Posted on: February 26, 2011
Just in case you’re counting there are 51 days until Passover. Yup, 51 days to get all of your Pesach preparations complete. A while back one of my readers, Dena, told me that she was already getting stressed about Pesach preparations. I sort of shrugged her off with the booze and festivities of Purim in my sights and just thought, Passover is just like any other Holiday, how much preparation can there be.
A lot. A whole effing lot of preparations for Pesach. I suppose one saving grace is that I’ll be in a new apartment before the holiday so the search for chomez should be a bit easier but really, Pesach, really? Last night Mirs and I sat on her couch and read the Pesach section of my favorite cookbook Aromas of Aleppo, a Jewish Syrian cookbook. After reading the condensed, yet precise information I realized a few things.
1. This could turn out to be my favorite Holiday and trump Purim. Therefore, this Purim better ROCK and it will because I’m going to the JFREJ party. There are many aspects of Purim that I plan on celebrating this year. The Fast of Esther is one of them. I don’t know why but I really like fasting, especially religious fasting. My first fast was for Yom Kippur when we fast for 26 hours. Only after services conclude can you put anything into your mouth. Sitting in the large auditorium that hosted the Yom Kippur services my hunger pangs subsided and I felt incredibly light. I was transfixed by the chanting of Torah, transfixed by the cantor’s voice, in awe of the tallit covered Jews who were of various sexual orientations as well as various races. I was overwhelmed, as I say over and over again when I describe that Yom Kippur and humbled not only as a Jew but as a person literally standing before God. It was powerful and I don’t know if I would’ve felt all of that had I not fasted. Literally, my hunger only returned when I sat down at a restaurant.
In the Book of Esther we read that before going before the her King and husband Esther and her servants, as well as all of the Jews of Persia fast. To commemorate this one woman’s love for her people and ability to turn the heart of her rather silly husband and his cruel advisor Jews around the world fast. Three days before getting really really drunk on Purim (as prescribed in the Talmud) I will be fasting.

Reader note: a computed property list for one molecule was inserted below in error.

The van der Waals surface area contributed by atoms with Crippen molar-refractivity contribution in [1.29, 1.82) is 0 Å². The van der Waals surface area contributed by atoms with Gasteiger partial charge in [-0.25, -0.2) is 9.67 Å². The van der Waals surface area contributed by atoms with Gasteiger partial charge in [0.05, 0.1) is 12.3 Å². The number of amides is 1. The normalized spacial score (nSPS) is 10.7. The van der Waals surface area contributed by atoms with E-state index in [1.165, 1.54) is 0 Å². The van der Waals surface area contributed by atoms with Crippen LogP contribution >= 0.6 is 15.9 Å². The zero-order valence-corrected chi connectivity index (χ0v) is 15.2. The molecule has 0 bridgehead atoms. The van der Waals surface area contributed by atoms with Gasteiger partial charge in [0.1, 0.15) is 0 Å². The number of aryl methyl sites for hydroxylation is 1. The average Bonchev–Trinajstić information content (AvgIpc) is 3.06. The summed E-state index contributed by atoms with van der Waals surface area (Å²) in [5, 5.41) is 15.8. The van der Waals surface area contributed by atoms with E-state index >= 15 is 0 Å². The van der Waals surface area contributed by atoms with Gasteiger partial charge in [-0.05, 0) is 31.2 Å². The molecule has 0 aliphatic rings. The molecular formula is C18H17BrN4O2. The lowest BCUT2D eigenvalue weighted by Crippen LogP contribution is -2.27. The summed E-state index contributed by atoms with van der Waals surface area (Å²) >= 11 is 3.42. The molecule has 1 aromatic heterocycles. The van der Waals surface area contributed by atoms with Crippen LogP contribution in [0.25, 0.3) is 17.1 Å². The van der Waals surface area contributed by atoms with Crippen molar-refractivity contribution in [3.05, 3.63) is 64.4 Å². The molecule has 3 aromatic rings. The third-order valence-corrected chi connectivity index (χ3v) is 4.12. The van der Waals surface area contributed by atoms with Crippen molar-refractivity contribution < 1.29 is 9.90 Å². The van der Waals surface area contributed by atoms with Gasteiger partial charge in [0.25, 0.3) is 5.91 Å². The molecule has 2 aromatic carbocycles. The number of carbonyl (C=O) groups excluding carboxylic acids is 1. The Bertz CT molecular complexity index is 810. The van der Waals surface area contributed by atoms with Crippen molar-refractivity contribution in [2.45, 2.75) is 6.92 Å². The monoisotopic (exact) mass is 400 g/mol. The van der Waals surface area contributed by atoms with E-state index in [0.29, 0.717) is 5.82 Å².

There are a few mitzvot for Purim as well. Giving of gifts to the poor and giving of gifts to friends. Traditionally, if anyone asks you of anything on Purim, you are to give it to them. This means, on Purim if you’re a New York Jew and you’re riding the subway and panhandlers ask for money or food, you are supposed to give them something. I’m looking forward to this mitzvah that I’ve never done in two years of Purim festivities.
Lastly, it is a mitzvah to hear the book of Esther be read. I’m not sure if I’ll be fulfilling this mitzvah with JFREJ, at a party at our apartment, or in shul but those three things are what I’m looking forward to celebrating this Purim, three things I’ve never done.
Two years ago when I learned that the Talmud dictates that you are to be so drunk on Purim that you can’t tell the difference between the good guy in the story and the bad guy, I was sure that NOTHING could beat Purim-until I read about Passover last night. Sure Pesach is about our redemption from slavery in Egypt. It’s about the plagues, I’ve seen The Prince of Egypt and The Ten Commandments enough times to get the gist of the day. Bitter Herbs, Matzoh, blah, blah, blah.
Blah Blah Blah is what I thought until I read about the detail, ritual, ceremony, and food and wine that goes into the seder. I didn’t know why we chose the foods we eat on Pesach. I didn’t know how specific the details were around the wine (3.5 oz) I didn’t think the seder lasted that long yet, you’re supposed to provide cushions and pillows for your guests so they can sit comfortably around the table. Pesach is about the oral tradition being told from one generation to the other, from one Jew to another. While our Passover table will most likely be filled with friends, reading the simple words in Aromas of Aleppo instantly my mind thought of the day that our youngest child would have his part to say in the seder. The joke goes that all Jewish holidays are about almost being defeated, then over coming odds, and then eating but Pesach is about the story of the Jewish people, my people, and keeping the oral tradition of our people alive from one generation to the next.
Realization 2. Holy Shit, I’m totally unprepared. I mean, food and getting haggadah are one thing but the really important issue here is finding “my” seder plate.
Realization 3. No, really. I’m totally unprepared. In addition to the aesthetics of Pesach (new outfit) there are enough laws around kosher for Passover foods to make your head spin. For example, my cat may be on a completely new diet for Pesach because most pet food has wheat in it. I have to secure a gentile to keep my non-kosher food in their home and out of my clean, pristine kosher home for an entire week. I can’t let non-kosher food into my body let alone into my home. Did you have a blueberry muffin this morning? Is that a crumb on your scarf? Is your bottled beverage kosher? I’d sound like a crazy person! There is a gigantic part of me that wants to do this “right” and the other, shall we say, more reformed side of my head shrugs. On the other hand, Passover, like Yom Kippur and Rosh Hashanah, is one of those holidays that the least observant Jews observe.
So there we have it, Pesach Countdown T-minus 51 days. I think the best first step is finding the right seder plate (and wine cups that hold 3.5oz of wine). It’s like a prom dress or wedding dress; after the main attraction (dress or in my case the plate) everything else should be easy…right?